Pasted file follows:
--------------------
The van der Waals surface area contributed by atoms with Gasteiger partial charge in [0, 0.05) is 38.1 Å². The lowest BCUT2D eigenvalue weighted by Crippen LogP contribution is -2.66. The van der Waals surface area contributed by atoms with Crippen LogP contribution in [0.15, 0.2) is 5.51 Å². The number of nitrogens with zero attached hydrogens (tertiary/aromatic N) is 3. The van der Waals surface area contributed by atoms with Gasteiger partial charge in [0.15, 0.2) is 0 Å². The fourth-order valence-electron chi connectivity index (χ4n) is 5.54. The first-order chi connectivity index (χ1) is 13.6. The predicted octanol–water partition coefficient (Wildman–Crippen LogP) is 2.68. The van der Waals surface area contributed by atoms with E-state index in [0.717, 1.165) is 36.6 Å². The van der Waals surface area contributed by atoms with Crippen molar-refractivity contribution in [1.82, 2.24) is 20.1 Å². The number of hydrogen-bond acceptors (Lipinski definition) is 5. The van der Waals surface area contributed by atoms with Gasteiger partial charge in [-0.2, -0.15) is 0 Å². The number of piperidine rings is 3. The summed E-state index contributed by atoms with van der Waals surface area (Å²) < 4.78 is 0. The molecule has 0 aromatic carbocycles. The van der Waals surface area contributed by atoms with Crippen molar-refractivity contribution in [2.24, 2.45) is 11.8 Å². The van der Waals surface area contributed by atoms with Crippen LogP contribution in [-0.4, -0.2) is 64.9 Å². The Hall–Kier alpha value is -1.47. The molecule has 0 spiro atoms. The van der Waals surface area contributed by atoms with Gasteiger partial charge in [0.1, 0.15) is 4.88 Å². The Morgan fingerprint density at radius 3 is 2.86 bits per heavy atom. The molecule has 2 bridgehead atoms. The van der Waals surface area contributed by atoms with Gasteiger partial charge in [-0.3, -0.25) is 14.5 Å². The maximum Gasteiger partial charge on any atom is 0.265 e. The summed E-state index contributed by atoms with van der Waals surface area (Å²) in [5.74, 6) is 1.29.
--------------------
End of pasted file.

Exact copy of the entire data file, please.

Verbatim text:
The van der Waals surface area contributed by atoms with Gasteiger partial charge in [0, 0.05) is 38.1 Å². The lowest BCUT2D eigenvalue weighted by Crippen LogP contribution is -2.66. The van der Waals surface area contributed by atoms with Crippen LogP contribution in [0.15, 0.2) is 5.51 Å². The number of nitrogens with zero attached hydrogens (tertiary/aromatic N) is 3. The van der Waals surface area contributed by atoms with Gasteiger partial charge in [0.15, 0.2) is 0 Å². The fourth-order valence-electron chi connectivity index (χ4n) is 5.54. The first-order chi connectivity index (χ1) is 13.6. The predicted octanol–water partition coefficient (Wildman–Crippen LogP) is 2.68. The van der Waals surface area contributed by atoms with E-state index in [0.717, 1.165) is 36.6 Å². The van der Waals surface area contributed by atoms with Crippen molar-refractivity contribution in [1.82, 2.24) is 20.1 Å². The number of hydrogen-bond acceptors (Lipinski definition) is 5. The van der Waals surface area contributed by atoms with Gasteiger partial charge in [-0.2, -0.15) is 0 Å². The number of piperidine rings is 3. The summed E-state index contributed by atoms with van der Waals surface area (Å²) < 4.78 is 0. The molecule has 0 aromatic carbocycles. The van der Waals surface area contributed by atoms with Crippen molar-refractivity contribution in [2.24, 2.45) is 11.8 Å². The van der Waals surface area contributed by atoms with Crippen LogP contribution in [-0.4, -0.2) is 64.9 Å². The Hall–Kier alpha value is -1.47. The molecule has 0 spiro atoms. The van der Waals surface area contributed by atoms with Gasteiger partial charge in [0.1, 0.15) is 4.88 Å². The Morgan fingerprint density at radius 3 is 2.86 bits per heavy atom. The molecule has 2 bridgehead atoms. The van der Waals surface area contributed by atoms with Gasteiger partial charge in [-0.3, -0.25) is 14.5 Å². The maximum Gasteiger partial charge on any atom is 0.265 e. The summed E-state index contributed by atoms with van der Waals surface area (Å²) in [5.74, 6) is 1.29.